A woman recalls the moment she saw something unusual in the mirror that saved her life.
Susan Hunter-Dabson was blow-drying her hair and noticed something strange as she lifted her arm.
The 57-year-old told ITV News: “I was drying my hair and when I lifted my arm, the round, cup-shaped part of my chest went flat.
“I had a G cup, so it was hard to feel anything, but I knew the look wasn’t right.
“Because my mother was diagnosed with cancer at a young age and had beaten it, I decided to go to the doctor.”
Most people associate breast cancer with a lump.
But there are about a dozen symptoms of the disease, some of which are less well known than others.
This could be a change in the shape or size of the breast, or a flattening or shrinking of the breast.
Pucking or thickening of the skin, or fluid from the nipple that is bloody, foul-smelling, or cloudy can also be important symptoms.
It’s important to be “breast aware” — familiar with how your breasts normally look — so you can notice any changes early on.
Susan, from Bedfordshire, was reassured by her GP that her symptoms were probably nothing to worry about – there could be other medical conditions causing them.
But he referred her for tests anyway.
Susan said: “While I was concerned about the results, I was confident it wouldn’t be too serious.
“My husband, Simon, came to my appointment and I’m so glad he was there because out of nowhere I was told I had cancer.
“It was such a shock because I really couldn’t believe that I had cancer.
“I was sedated after being told I had a 6cm mass in my left breast, and in the course of the examination the doctors found another primary cancer in my right breast.”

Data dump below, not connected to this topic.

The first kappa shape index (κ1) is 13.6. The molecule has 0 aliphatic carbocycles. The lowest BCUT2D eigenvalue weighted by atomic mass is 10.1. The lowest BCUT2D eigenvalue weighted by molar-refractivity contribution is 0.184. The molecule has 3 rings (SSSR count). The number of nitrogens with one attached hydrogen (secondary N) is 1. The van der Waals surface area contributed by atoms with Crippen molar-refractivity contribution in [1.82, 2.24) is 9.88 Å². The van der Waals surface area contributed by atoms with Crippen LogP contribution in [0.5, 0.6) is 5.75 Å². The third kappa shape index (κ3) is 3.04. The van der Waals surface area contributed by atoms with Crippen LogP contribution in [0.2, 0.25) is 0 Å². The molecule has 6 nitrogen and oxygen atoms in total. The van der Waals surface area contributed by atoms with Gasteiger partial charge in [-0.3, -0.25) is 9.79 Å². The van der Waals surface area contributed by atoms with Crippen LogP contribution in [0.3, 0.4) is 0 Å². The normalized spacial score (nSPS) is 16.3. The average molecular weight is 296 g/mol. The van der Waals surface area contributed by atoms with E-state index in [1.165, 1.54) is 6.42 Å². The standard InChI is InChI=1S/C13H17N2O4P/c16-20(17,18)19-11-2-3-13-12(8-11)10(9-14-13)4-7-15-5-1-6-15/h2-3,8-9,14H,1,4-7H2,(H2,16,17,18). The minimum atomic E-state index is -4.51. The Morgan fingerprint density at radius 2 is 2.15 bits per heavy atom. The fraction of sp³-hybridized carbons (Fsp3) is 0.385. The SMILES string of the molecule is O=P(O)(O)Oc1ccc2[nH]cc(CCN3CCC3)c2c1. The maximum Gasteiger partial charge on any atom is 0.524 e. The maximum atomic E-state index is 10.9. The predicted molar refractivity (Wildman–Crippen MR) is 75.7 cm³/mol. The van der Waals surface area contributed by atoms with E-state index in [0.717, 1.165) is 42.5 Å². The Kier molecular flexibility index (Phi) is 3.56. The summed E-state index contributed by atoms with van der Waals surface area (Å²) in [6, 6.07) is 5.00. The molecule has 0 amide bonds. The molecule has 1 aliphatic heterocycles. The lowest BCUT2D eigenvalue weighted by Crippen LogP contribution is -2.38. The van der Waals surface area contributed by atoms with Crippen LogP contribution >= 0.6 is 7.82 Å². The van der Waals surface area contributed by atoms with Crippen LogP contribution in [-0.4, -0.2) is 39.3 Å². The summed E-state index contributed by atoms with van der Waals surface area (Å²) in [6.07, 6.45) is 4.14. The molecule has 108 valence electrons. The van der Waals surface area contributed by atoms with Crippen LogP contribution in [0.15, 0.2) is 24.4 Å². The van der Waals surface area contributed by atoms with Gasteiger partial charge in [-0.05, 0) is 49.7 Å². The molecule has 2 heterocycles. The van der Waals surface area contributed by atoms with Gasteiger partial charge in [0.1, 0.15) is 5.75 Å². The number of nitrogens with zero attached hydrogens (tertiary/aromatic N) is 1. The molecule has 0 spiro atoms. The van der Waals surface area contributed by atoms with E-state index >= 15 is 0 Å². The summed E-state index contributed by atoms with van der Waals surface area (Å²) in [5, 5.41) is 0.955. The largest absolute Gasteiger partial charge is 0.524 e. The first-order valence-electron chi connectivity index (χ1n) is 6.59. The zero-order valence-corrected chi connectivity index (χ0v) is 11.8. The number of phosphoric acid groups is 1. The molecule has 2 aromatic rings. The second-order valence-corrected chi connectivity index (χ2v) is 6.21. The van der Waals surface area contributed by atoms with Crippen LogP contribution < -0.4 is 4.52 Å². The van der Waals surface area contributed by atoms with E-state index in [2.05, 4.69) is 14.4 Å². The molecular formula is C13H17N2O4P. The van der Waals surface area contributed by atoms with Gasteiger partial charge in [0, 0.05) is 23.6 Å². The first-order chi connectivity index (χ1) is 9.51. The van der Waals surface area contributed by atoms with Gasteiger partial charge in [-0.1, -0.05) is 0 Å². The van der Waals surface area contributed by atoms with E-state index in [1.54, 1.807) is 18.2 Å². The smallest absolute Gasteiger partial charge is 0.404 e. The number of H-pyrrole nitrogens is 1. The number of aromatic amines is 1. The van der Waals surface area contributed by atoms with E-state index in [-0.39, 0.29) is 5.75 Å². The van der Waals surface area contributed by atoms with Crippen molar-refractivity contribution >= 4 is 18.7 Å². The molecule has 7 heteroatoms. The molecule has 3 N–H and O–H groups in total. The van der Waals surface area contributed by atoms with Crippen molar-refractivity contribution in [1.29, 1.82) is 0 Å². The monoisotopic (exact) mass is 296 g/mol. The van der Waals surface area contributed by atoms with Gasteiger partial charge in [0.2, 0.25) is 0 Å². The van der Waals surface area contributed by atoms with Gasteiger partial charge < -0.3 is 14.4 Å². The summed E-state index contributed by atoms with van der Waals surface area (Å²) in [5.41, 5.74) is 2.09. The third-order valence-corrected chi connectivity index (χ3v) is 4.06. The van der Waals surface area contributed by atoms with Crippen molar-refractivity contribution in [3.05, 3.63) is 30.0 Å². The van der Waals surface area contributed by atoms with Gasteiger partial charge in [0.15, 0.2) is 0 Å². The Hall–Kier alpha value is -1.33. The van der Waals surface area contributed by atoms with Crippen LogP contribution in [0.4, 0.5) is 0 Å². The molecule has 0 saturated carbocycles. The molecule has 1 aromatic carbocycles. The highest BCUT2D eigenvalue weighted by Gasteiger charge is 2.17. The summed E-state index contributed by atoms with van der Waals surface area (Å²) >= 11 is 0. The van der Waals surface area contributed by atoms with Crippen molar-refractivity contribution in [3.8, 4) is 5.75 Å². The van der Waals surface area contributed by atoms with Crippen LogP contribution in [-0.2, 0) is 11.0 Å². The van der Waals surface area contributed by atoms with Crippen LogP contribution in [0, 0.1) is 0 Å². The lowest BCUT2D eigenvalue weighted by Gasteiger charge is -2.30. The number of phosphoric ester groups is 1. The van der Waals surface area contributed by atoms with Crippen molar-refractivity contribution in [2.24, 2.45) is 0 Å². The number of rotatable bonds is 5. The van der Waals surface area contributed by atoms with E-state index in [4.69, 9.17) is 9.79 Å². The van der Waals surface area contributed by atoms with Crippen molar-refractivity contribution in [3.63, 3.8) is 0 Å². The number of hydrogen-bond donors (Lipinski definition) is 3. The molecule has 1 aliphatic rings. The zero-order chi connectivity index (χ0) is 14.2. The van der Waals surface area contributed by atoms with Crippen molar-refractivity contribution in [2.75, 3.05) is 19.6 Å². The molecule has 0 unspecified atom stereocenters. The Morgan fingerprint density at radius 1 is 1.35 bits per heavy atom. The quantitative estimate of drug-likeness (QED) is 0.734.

Susan began a six-month course of chemotherapy before undergoing surgery to remove some breast tissue.
She had four surgeries followed by four weeks of radiotherapy.
After Susan’s ordeal, which lasted more than a year, she was fortunate to hear that her cancer was in remission.
She said she “burst into tears” because it was the “greatest relief”.
“I knew I had a future,” she said.
Following her experience, Susan is now raising money for Cancer Research UK by participating in the charity’s Cycle 300 campaign.
Elisa Mitchell, from the Cancer Research Department in Bedfordshire, said: “Over the past 20 years, the incredible generosity and dedication of people like Susan Cancer Research UK has helped make discoveries that have saved countless lives and benefited millions of people around the world.
“But we have so much more to do. So we hope Susan’s story will set off a chain reaction in Bedfordshire that will help us continue to invest in science today to deliver tomorrow’s treatments.”
In the UK, around 56,000 people are diagnosed with breast cancer each year and 11,500 die.
This story originally appeared on The Sun and is reproduced here with permission.